Sales and Marketing alignment: Are we there yet?

Sales execs have always boasted that they are paying for the rest of the company and the ones closing deals. Marketers have had to fight a rear-guard battle to justify their existence by comparison.

Sales and marketing departments have long suffered under the persistent cliché of the warring siblings of business life. And, as with many clichés, there is a grain of truth in that reputation.
At our latest client dinner we tackled the topic head on, but looking at it through the eyes of a CEO. We were lucky to have a guest, Stephen Kelly, provide his unique perspective having led the UK’s two FTSE100 technology companies; Sage and MicroFocus. With a long career in the UK and US in numerous technology companies, including Oracle and Chordiant, as well as leading the UK government’s Efficiency & Reform program as Chief Operating Officer, his experience in creating world-class sales and marketing organisations is unrivalled.


So why the ancient enmity?

Simple; hard cash. Sales execs have always boasted that they are paying for the rest of the company and the ones closing deals. Marketers have had to fight a rear-guard battle to justify their existence by comparison.
And then there’s the related point of compensation. Companies have always tended to reward sales-people on success and this has tended to create a highly competitive environment where anything is tolerated as long as it gets deals over the line. Charged with building brands, creating demand and keeping existing customers happy, marketers have tended not to have such directly correlated salary packages.

What about ‘time’? The points above have tended to drive another wedge between Sales and Marketing because the former need to deliver results over a short timescale and repeatedly while the latter might, in the past at least, have been given the luxury of a little more time to build out projects.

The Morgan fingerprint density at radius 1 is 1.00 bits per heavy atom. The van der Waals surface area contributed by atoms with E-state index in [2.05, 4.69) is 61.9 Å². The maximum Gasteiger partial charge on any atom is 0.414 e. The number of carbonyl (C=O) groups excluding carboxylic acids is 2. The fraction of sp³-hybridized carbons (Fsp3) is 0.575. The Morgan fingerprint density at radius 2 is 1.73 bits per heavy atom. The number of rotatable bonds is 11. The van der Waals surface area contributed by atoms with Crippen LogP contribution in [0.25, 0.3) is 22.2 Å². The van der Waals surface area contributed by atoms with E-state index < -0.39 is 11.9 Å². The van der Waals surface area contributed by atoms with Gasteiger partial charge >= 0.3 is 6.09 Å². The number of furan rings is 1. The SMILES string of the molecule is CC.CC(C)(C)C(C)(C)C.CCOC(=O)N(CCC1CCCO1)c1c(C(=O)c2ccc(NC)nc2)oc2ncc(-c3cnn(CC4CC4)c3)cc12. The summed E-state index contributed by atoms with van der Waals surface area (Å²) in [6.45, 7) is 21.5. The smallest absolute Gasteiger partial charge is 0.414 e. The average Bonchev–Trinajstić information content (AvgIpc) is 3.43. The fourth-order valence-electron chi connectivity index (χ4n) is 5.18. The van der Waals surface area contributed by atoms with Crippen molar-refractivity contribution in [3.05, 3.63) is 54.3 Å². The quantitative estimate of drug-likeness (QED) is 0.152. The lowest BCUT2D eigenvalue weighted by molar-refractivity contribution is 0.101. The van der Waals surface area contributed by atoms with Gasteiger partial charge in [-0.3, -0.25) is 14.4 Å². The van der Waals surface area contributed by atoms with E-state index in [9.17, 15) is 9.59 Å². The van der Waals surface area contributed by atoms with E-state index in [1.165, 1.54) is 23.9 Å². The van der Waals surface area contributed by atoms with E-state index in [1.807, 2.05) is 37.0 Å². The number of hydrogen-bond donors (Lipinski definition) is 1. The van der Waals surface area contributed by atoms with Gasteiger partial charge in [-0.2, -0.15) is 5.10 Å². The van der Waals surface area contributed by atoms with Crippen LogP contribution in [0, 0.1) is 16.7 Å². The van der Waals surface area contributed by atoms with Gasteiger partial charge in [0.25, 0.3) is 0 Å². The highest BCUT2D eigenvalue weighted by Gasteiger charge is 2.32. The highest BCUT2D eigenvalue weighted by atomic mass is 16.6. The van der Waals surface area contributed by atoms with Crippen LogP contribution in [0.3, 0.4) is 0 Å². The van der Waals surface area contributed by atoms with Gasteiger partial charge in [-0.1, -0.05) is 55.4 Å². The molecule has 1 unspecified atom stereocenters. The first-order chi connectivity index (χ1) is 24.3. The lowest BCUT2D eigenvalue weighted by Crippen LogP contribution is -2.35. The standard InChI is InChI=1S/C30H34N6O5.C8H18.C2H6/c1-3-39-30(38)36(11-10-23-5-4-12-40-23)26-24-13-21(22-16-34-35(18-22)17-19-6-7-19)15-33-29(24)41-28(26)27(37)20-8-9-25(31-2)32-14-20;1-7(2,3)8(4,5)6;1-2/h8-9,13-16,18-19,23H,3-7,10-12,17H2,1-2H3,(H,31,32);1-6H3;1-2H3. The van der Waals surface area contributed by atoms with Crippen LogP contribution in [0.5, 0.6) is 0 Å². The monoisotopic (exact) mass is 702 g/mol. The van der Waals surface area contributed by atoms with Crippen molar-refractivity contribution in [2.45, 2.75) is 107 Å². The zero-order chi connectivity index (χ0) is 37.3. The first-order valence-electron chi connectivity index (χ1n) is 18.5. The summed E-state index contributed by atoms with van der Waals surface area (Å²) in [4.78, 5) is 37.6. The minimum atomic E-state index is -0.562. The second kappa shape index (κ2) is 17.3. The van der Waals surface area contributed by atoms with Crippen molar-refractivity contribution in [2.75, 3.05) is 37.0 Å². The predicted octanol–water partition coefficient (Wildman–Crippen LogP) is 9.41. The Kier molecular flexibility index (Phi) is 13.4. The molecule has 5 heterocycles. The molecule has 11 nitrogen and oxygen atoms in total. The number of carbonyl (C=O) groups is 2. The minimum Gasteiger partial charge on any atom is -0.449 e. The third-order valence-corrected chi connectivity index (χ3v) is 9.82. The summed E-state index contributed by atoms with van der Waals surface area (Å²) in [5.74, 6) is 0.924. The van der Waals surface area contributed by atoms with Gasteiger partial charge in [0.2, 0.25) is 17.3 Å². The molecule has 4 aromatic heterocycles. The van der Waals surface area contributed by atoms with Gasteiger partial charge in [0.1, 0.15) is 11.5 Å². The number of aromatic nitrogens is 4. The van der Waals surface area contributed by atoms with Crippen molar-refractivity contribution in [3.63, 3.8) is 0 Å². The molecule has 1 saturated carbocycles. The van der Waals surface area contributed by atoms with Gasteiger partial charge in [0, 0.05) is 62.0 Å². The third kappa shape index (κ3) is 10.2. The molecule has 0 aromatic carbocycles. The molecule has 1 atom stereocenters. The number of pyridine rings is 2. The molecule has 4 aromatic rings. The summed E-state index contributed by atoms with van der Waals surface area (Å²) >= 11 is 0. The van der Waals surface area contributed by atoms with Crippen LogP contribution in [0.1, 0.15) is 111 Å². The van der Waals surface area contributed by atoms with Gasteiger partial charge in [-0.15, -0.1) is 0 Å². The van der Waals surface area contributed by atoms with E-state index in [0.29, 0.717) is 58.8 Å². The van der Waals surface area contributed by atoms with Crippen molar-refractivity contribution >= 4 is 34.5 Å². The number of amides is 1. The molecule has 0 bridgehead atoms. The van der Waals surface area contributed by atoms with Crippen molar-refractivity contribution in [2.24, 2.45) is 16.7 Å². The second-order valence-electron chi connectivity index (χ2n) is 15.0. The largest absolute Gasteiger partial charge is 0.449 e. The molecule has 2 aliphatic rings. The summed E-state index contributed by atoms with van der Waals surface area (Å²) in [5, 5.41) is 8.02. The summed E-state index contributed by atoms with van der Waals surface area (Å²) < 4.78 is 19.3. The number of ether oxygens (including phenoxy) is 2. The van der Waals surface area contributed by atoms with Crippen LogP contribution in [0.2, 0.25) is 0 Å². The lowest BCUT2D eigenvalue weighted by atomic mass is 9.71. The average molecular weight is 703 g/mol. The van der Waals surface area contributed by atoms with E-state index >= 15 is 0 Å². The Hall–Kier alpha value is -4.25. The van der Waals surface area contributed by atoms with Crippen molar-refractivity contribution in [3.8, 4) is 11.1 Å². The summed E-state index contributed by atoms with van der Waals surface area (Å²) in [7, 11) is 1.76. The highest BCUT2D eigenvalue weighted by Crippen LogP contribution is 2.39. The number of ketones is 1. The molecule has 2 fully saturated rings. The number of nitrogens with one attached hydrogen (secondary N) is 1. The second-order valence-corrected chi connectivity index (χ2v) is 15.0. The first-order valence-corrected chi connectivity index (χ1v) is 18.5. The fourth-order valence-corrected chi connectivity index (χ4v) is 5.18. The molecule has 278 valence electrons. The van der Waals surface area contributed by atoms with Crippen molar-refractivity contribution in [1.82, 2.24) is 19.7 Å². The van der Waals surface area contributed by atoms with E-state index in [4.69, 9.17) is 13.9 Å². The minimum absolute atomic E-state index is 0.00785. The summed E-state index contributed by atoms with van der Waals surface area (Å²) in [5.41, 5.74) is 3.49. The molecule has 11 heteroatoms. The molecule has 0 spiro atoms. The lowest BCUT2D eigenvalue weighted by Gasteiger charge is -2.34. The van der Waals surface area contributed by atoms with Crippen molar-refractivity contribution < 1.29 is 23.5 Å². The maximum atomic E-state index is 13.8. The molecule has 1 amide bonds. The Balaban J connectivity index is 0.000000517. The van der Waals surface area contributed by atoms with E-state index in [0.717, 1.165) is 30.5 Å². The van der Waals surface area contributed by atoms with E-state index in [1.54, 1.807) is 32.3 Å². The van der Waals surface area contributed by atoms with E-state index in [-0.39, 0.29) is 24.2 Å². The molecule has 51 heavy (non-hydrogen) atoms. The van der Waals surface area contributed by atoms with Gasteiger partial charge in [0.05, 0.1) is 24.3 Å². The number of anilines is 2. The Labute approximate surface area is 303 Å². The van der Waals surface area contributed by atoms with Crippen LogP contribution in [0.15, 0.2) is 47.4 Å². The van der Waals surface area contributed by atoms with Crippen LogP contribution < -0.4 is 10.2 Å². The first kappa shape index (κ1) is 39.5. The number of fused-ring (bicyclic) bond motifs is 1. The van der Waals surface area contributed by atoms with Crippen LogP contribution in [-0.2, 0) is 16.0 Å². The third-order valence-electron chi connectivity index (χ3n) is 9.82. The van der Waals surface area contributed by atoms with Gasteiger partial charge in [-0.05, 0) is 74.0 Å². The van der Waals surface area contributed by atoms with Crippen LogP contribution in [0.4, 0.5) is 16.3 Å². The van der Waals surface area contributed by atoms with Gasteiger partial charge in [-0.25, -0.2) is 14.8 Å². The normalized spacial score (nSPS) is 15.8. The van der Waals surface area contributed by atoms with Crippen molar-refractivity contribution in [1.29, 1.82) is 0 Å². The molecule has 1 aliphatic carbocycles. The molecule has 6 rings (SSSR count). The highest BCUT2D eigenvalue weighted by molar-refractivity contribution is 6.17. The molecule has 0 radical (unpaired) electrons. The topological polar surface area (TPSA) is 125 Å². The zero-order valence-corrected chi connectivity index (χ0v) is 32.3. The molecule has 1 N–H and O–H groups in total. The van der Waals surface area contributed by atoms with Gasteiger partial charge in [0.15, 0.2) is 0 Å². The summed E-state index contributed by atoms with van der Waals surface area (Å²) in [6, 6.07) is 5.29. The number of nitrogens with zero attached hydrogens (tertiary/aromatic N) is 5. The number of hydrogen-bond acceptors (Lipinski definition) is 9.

Perhaps the biggest cliché of them all is that sales performance can be clearly counted in terms of ROI while marketing performance has been perceived as fluffy and difficult to calibrate.
Today, arguing that Sales and Marketing remain at odds or that one trumps the other is, thankfully, becoming harder. Digital marketing technologies and approaches such as ABM are making marketing performance and outcomes far more visible. Retaining customers has become critical, especially in the technology sector where the shift towards cloud and apps has made it easier for customers to ‘up sticks’ to rivals.

Progressive companies are going further and changing their compensation schemes. They’re goal setting so that sales and marketing are on a shared-reward basis and the two either win or lose together. Some are even operating on a “two-in-a-box” manner where the old idea of Sales and Marketing being different teams begins to fade away. The focus is shifting to where it always should be – on the needs and desires of the customer.

With ABM in particular, sales and marketing are effectively aligned and pointed towards working together with a clear funnel and operations dashboards. This enables both camps to see what customers and prospects are doing, and what effect digital campaigns are having in communicating with key audiences.
The old fiefdoms are breaking down and, even if it’s too soon to paint a picture of sales and marketing teams holding hands while wreathed in affectionate smiles, then we can at least say that we have entered a new, more mature phase in their relationship. And not before time.

To discover more, listen to Stephen and my colleague, Clive Armitage, discuss the topic in more detail.

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